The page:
PHN 652-Topic 2 DQ 1: Classmate response (1)-Models And Tools Used In Public Health

PHN 652-Topic 2 DQ 1: Classmate response (1)-Models And Tools Used In Public Health

 

QUESTION- TOPIC 2 DQ1-Why are public health models important in providing quality health care? Briefly describe two public health models and their impact on quality health care.

 

Classmate Chayah’s-Response

Public health models can be important in delivering quality care for many reasons. These models can enrich current public health programs and help with identifications of areas of need. Models can examine where interventions are needed and where collaborations are desired to improve outcomes. Programs can be specific at times and using models can broaden perspective for overall improvement (Friedman & Starfield, 2003). Models can also help in practice to focus programs to be integrated and multifactor. Many models show the need for intersectoral activities and bring attention to environmental and community influences. Evaluation frameworks suggested by models can help with evaluation frameworks as well (Friedman & Starfield, 2003). All of these important factors can improve quality health care.

While there are many traditional models there are also developing models for the modern time. One of interest was an article looking at the Laugh Model used in Utah. A low-cost social media platform was examined. The goal being communication with the public concerning public health hoping to get their message received and community engagement to occur (Lister et al., 2015). There was an online campaign concerning healthy family meals. Facebook ads, Twitter ads, and other social media engagement and results were measured looking at people visiting the intended nutrition site. The model they followed resulted in an indeed lower cost way to reach more people. When the population was engaged this way, it was found that it may be more effective, evidence of social media enhancing collaborations, effectiveness, and increased sustainability (Lister et al., 2015). When communication and access is improved it is one way to get people quality care.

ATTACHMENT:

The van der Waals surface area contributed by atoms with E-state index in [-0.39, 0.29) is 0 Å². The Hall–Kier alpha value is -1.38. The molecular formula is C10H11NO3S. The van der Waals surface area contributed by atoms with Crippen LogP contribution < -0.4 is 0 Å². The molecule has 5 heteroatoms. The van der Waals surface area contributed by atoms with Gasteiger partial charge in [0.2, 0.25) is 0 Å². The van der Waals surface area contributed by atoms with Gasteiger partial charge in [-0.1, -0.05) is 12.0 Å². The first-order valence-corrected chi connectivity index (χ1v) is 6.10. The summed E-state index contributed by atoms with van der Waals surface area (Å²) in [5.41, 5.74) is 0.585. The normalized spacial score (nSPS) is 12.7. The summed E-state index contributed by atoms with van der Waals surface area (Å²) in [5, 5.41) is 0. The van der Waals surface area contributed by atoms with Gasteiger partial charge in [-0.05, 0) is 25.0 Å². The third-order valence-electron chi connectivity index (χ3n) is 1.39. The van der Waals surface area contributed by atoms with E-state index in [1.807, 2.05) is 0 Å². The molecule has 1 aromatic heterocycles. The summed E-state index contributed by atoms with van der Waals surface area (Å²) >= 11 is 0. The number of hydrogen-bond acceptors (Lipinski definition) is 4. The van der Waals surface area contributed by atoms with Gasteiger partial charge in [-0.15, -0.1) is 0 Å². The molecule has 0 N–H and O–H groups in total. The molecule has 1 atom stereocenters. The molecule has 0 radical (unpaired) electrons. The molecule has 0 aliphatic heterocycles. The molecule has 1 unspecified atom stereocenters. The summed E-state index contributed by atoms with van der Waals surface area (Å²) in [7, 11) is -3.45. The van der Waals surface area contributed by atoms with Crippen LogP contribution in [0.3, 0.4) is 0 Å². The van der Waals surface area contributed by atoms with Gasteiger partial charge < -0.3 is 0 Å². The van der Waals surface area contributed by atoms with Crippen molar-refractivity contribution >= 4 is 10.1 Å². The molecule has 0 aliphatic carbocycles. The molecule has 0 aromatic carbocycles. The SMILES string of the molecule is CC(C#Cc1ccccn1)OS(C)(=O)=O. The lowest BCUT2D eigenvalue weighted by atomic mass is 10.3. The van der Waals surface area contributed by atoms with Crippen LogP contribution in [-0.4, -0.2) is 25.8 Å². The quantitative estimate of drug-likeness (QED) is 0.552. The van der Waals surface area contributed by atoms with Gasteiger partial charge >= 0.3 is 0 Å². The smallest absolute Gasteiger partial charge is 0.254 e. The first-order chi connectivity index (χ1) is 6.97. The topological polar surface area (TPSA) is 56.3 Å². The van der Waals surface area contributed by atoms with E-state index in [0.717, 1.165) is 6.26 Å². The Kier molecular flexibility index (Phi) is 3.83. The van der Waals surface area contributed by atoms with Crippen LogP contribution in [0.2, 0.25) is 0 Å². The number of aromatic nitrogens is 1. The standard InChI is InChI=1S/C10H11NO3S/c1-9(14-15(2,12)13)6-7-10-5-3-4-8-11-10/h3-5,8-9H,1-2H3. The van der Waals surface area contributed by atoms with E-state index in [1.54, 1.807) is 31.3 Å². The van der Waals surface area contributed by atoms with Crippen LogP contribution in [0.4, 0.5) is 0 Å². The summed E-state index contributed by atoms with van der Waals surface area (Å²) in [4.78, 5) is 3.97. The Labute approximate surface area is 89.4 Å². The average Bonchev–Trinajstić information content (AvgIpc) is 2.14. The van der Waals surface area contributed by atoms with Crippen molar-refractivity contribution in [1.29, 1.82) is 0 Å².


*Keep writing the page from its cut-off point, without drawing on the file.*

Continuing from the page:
Another, more widely used, public health model is the Health Belief Model. This model is theoretical in nature and used in guidance with health promotion and disease prevention programs. It is used to predict and comprehend individual health behaviors (Rural Health Information Hub, 2018). The model looks at key variables that influence behaviors such as personal belief of perceived threat, how severe one thinks the consequence will be, how beneficial they think a change may be, perceived barriers, and confidence of success of any changes undertaken. This model is useful for the creation of both short- and long-term interventions (Rural Health Information Hub, 2018). The implementation of this model can help quality care be delivered for many reasons. There is guidance for a needs assessment helping to determine populations that should be targeted for interventions, education of risk, communication to the public in appropriate ways, working to reduce barriers, and providing support that is likely to help individual behavior changes (Rural Health Information Hub, 2018).